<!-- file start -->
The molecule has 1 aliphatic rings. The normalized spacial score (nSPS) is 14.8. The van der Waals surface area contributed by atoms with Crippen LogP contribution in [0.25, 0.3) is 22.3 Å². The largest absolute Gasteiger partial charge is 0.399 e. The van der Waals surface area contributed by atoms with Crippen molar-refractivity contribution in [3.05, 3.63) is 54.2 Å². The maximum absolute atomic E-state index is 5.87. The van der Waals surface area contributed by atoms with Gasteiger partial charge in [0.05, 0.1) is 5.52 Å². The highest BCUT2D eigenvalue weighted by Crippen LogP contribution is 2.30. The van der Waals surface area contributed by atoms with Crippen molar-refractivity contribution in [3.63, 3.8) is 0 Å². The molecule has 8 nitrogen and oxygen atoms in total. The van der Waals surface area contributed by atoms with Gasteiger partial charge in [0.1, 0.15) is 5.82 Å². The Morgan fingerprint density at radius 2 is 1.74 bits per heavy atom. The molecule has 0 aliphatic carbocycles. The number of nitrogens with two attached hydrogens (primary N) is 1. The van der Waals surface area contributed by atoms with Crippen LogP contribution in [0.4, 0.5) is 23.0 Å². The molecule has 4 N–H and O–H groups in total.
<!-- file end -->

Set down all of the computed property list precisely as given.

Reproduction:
The molecule has 1 aliphatic rings. The normalized spacial score (nSPS) is 14.8. The van der Waals surface area contributed by atoms with Crippen LogP contribution in [0.25, 0.3) is 22.3 Å². The largest absolute Gasteiger partial charge is 0.399 e. The van der Waals surface area contributed by atoms with Crippen molar-refractivity contribution in [3.05, 3.63) is 54.2 Å². The maximum absolute atomic E-state index is 5.87. The van der Waals surface area contributed by atoms with Gasteiger partial charge in [0.05, 0.1) is 5.52 Å². The highest BCUT2D eigenvalue weighted by Crippen LogP contribution is 2.30. The van der Waals surface area contributed by atoms with Crippen molar-refractivity contribution in [3.63, 3.8) is 0 Å². The molecule has 8 nitrogen and oxygen atoms in total. The van der Waals surface area contributed by atoms with Gasteiger partial charge in [0.1, 0.15) is 5.82 Å². The Morgan fingerprint density at radius 2 is 1.74 bits per heavy atom. The molecule has 0 aliphatic carbocycles. The number of nitrogens with two attached hydrogens (primary N) is 1. The van der Waals surface area contributed by atoms with Crippen LogP contribution in [0.4, 0.5) is 23.0 Å². The molecule has 4 N–H and O–H groups in total.